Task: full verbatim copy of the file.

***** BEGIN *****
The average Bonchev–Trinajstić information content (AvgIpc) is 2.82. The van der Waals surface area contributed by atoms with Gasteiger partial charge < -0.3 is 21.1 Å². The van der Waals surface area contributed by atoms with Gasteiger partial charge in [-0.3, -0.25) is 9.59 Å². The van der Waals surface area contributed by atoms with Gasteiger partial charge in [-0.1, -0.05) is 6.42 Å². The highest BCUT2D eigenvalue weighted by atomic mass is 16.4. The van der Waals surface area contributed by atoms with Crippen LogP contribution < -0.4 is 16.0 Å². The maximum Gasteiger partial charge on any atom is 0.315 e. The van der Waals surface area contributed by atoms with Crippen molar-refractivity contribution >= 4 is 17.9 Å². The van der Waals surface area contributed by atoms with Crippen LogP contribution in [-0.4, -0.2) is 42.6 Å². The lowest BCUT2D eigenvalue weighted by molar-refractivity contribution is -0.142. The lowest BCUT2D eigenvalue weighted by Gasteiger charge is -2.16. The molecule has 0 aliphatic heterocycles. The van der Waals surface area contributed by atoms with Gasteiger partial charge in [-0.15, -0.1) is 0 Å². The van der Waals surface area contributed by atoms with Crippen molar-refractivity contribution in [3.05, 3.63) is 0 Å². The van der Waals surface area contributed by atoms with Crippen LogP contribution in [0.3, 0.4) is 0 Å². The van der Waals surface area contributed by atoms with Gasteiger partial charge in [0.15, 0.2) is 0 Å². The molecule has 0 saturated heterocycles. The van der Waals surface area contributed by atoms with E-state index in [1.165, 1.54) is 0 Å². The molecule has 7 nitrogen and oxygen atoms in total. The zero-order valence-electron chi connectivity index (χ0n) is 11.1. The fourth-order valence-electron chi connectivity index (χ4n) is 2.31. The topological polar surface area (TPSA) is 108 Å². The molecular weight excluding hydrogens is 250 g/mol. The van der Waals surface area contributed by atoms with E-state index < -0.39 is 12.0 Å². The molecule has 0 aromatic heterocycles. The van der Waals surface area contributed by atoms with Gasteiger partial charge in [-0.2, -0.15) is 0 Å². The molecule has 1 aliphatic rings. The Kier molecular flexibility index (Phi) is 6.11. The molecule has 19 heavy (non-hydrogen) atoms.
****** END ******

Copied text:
The average Bonchev–Trinajstić information content (AvgIpc) is 2.82. The van der Waals surface area contributed by atoms with Gasteiger partial charge < -0.3 is 21.1 Å². The van der Waals surface area contributed by atoms with Gasteiger partial charge in [-0.3, -0.25) is 9.59 Å². The van der Waals surface area contributed by atoms with Gasteiger partial charge in [-0.1, -0.05) is 6.42 Å². The highest BCUT2D eigenvalue weighted by atomic mass is 16.4. The van der Waals surface area contributed by atoms with Crippen LogP contribution < -0.4 is 16.0 Å². The maximum Gasteiger partial charge on any atom is 0.315 e. The van der Waals surface area contributed by atoms with Crippen molar-refractivity contribution >= 4 is 17.9 Å². The van der Waals surface area contributed by atoms with Crippen LogP contribution in [-0.4, -0.2) is 42.6 Å². The lowest BCUT2D eigenvalue weighted by molar-refractivity contribution is -0.142. The lowest BCUT2D eigenvalue weighted by Gasteiger charge is -2.16. The molecule has 0 aliphatic heterocycles. The van der Waals surface area contributed by atoms with Gasteiger partial charge in [-0.15, -0.1) is 0 Å². The van der Waals surface area contributed by atoms with Crippen molar-refractivity contribution in [3.05, 3.63) is 0 Å². The van der Waals surface area contributed by atoms with Crippen LogP contribution in [0.3, 0.4) is 0 Å². The van der Waals surface area contributed by atoms with Gasteiger partial charge in [0.15, 0.2) is 0 Å². The molecule has 0 saturated heterocycles. The van der Waals surface area contributed by atoms with E-state index in [1.165, 1.54) is 0 Å². The molecule has 7 nitrogen and oxygen atoms in total. The zero-order valence-electron chi connectivity index (χ0n) is 11.1. The fourth-order valence-electron chi connectivity index (χ4n) is 2.31. The topological polar surface area (TPSA) is 108 Å². The molecular weight excluding hydrogens is 250 g/mol. The van der Waals surface area contributed by atoms with E-state index < -0.39 is 12.0 Å². The molecule has 0 aromatic heterocycles. The van der Waals surface area contributed by atoms with Gasteiger partial charge in [-0.2, -0.15) is 0 Å². The molecule has 1 aliphatic rings. The Kier molecular flexibility index (Phi) is 6.11. The molecule has 19 heavy (non-hydrogen) atoms.